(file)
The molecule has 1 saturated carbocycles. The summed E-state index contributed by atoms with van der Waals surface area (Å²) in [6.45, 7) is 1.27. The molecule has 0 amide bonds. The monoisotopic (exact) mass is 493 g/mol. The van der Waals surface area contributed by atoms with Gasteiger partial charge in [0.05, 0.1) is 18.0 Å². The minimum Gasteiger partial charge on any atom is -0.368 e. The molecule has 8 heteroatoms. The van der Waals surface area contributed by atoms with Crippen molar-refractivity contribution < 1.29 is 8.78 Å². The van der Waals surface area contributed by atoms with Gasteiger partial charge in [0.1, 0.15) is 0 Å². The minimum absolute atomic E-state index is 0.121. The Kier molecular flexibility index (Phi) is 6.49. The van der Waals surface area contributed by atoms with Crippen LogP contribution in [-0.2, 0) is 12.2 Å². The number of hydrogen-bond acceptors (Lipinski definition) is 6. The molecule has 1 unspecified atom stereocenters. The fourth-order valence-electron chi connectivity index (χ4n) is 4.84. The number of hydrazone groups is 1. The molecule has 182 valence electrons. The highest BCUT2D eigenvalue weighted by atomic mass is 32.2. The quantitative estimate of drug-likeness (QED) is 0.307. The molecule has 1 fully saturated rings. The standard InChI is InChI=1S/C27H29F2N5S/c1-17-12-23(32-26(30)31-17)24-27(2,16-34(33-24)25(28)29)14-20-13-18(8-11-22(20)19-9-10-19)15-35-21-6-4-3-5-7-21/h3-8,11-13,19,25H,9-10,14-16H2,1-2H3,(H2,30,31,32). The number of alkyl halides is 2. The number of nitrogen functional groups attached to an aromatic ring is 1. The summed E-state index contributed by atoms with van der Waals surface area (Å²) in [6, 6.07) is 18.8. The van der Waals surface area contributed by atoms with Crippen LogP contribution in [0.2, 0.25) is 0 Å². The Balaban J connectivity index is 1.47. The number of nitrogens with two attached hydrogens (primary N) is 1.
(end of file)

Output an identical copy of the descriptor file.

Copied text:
The molecule has 1 saturated carbocycles. The summed E-state index contributed by atoms with van der Waals surface area (Å²) in [6.45, 7) is 1.27. The molecule has 0 amide bonds. The monoisotopic (exact) mass is 493 g/mol. The van der Waals surface area contributed by atoms with Gasteiger partial charge in [0.05, 0.1) is 18.0 Å². The minimum Gasteiger partial charge on any atom is -0.368 e. The molecule has 8 heteroatoms. The van der Waals surface area contributed by atoms with Crippen molar-refractivity contribution < 1.29 is 8.78 Å². The van der Waals surface area contributed by atoms with Gasteiger partial charge in [0.1, 0.15) is 0 Å². The minimum absolute atomic E-state index is 0.121. The Kier molecular flexibility index (Phi) is 6.49. The van der Waals surface area contributed by atoms with Crippen LogP contribution in [-0.2, 0) is 12.2 Å². The number of hydrogen-bond acceptors (Lipinski definition) is 6. The molecule has 1 unspecified atom stereocenters. The fourth-order valence-electron chi connectivity index (χ4n) is 4.84. The number of hydrazone groups is 1. The molecule has 182 valence electrons. The highest BCUT2D eigenvalue weighted by atomic mass is 32.2. The quantitative estimate of drug-likeness (QED) is 0.307. The molecule has 1 fully saturated rings. The standard InChI is InChI=1S/C27H29F2N5S/c1-17-12-23(32-26(30)31-17)24-27(2,16-34(33-24)25(28)29)14-20-13-18(8-11-22(20)19-9-10-19)15-35-21-6-4-3-5-7-21/h3-8,11-13,19,25H,9-10,14-16H2,1-2H3,(H2,30,31,32). The number of alkyl halides is 2. The number of nitrogen functional groups attached to an aromatic ring is 1. The summed E-state index contributed by atoms with van der Waals surface area (Å²) in [6, 6.07) is 18.8. The van der Waals surface area contributed by atoms with Crippen LogP contribution in [0.2, 0.25) is 0 Å². The Balaban J connectivity index is 1.47. The number of nitrogens with two attached hydrogens (primary N) is 1.